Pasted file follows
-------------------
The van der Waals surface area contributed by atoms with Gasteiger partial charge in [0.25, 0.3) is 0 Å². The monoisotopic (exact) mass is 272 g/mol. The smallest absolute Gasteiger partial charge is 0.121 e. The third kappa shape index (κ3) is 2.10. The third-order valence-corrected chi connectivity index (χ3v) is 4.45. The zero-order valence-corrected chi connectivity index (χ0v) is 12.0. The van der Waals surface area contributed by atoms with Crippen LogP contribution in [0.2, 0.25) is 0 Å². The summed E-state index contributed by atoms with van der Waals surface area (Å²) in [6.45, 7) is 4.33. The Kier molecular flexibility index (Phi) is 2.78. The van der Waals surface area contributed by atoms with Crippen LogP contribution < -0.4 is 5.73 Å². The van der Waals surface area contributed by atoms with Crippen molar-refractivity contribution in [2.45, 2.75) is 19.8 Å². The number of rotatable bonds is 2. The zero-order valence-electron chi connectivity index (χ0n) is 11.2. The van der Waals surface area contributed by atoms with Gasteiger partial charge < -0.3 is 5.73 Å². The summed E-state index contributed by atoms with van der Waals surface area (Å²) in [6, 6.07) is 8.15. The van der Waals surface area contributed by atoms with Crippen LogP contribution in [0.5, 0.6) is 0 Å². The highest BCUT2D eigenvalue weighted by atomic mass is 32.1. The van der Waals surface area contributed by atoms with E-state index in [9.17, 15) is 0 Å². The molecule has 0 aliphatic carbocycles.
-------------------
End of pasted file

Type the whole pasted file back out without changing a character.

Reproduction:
The van der Waals surface area contributed by atoms with Gasteiger partial charge in [0.25, 0.3) is 0 Å². The monoisotopic (exact) mass is 272 g/mol. The smallest absolute Gasteiger partial charge is 0.121 e. The third kappa shape index (κ3) is 2.10. The third-order valence-corrected chi connectivity index (χ3v) is 4.45. The zero-order valence-corrected chi connectivity index (χ0v) is 12.0. The van der Waals surface area contributed by atoms with Crippen LogP contribution in [0.2, 0.25) is 0 Å². The summed E-state index contributed by atoms with van der Waals surface area (Å²) in [6.45, 7) is 4.33. The Kier molecular flexibility index (Phi) is 2.78. The van der Waals surface area contributed by atoms with Crippen LogP contribution < -0.4 is 5.73 Å². The van der Waals surface area contributed by atoms with Crippen molar-refractivity contribution in [2.45, 2.75) is 19.8 Å². The number of rotatable bonds is 2. The zero-order valence-electron chi connectivity index (χ0n) is 11.2. The van der Waals surface area contributed by atoms with Gasteiger partial charge < -0.3 is 5.73 Å². The summed E-state index contributed by atoms with van der Waals surface area (Å²) in [6, 6.07) is 8.15. The van der Waals surface area contributed by atoms with Crippen LogP contribution in [0.5, 0.6) is 0 Å². The highest BCUT2D eigenvalue weighted by atomic mass is 32.1. The van der Waals surface area contributed by atoms with E-state index in [9.17, 15) is 0 Å². The molecule has 0 aliphatic carbocycles.